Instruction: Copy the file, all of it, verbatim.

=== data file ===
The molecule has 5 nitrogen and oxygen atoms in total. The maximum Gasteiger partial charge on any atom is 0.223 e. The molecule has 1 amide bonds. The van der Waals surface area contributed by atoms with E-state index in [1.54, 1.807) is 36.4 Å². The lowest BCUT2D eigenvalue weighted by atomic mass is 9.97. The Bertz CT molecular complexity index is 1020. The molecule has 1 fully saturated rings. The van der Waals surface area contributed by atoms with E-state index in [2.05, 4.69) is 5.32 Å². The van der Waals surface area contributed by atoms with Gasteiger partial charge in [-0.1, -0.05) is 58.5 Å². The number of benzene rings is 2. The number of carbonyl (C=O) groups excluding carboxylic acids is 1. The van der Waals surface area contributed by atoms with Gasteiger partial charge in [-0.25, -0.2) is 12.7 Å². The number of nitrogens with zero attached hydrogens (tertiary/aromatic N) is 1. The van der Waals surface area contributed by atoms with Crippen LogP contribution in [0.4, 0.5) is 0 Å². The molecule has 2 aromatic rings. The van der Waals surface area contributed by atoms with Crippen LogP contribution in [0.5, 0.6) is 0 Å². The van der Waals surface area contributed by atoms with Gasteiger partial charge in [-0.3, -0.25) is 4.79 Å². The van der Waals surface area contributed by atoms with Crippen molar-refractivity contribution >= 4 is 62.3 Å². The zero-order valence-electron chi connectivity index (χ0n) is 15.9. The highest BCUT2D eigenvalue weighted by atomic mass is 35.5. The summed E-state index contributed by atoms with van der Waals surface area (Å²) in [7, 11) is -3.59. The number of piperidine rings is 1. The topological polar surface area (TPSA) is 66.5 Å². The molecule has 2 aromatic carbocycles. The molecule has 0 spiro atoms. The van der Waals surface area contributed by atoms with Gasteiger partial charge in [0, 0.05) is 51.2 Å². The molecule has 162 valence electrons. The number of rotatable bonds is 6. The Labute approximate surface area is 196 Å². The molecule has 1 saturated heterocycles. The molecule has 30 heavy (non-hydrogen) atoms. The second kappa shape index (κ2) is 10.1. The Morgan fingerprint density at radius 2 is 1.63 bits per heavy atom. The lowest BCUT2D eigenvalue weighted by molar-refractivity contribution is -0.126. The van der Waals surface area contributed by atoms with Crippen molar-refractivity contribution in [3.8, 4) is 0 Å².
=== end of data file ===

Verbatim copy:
The molecule has 5 nitrogen and oxygen atoms in total. The maximum Gasteiger partial charge on any atom is 0.223 e. The molecule has 1 amide bonds. The van der Waals surface area contributed by atoms with E-state index in [1.54, 1.807) is 36.4 Å². The lowest BCUT2D eigenvalue weighted by atomic mass is 9.97. The Bertz CT molecular complexity index is 1020. The molecule has 1 fully saturated rings. The van der Waals surface area contributed by atoms with E-state index in [2.05, 4.69) is 5.32 Å². The van der Waals surface area contributed by atoms with Gasteiger partial charge in [-0.1, -0.05) is 58.5 Å². The number of benzene rings is 2. The number of carbonyl (C=O) groups excluding carboxylic acids is 1. The van der Waals surface area contributed by atoms with Gasteiger partial charge in [-0.25, -0.2) is 12.7 Å². The number of nitrogens with zero attached hydrogens (tertiary/aromatic N) is 1. The van der Waals surface area contributed by atoms with Crippen LogP contribution in [0.4, 0.5) is 0 Å². The molecule has 2 aromatic rings. The van der Waals surface area contributed by atoms with Crippen LogP contribution in [0.5, 0.6) is 0 Å². The van der Waals surface area contributed by atoms with Gasteiger partial charge in [-0.3, -0.25) is 4.79 Å². The van der Waals surface area contributed by atoms with Crippen molar-refractivity contribution >= 4 is 62.3 Å². The zero-order valence-electron chi connectivity index (χ0n) is 15.9. The highest BCUT2D eigenvalue weighted by atomic mass is 35.5. The summed E-state index contributed by atoms with van der Waals surface area (Å²) in [7, 11) is -3.59. The number of piperidine rings is 1. The topological polar surface area (TPSA) is 66.5 Å². The molecule has 2 aromatic carbocycles. The molecule has 0 spiro atoms. The van der Waals surface area contributed by atoms with Gasteiger partial charge in [0, 0.05) is 51.2 Å². The molecule has 162 valence electrons. The number of rotatable bonds is 6. The Labute approximate surface area is 196 Å². The molecule has 1 saturated heterocycles. The molecule has 30 heavy (non-hydrogen) atoms. The second kappa shape index (κ2) is 10.1. The Morgan fingerprint density at radius 2 is 1.63 bits per heavy atom. The lowest BCUT2D eigenvalue weighted by molar-refractivity contribution is -0.126. The van der Waals surface area contributed by atoms with Crippen molar-refractivity contribution in [3.8, 4) is 0 Å².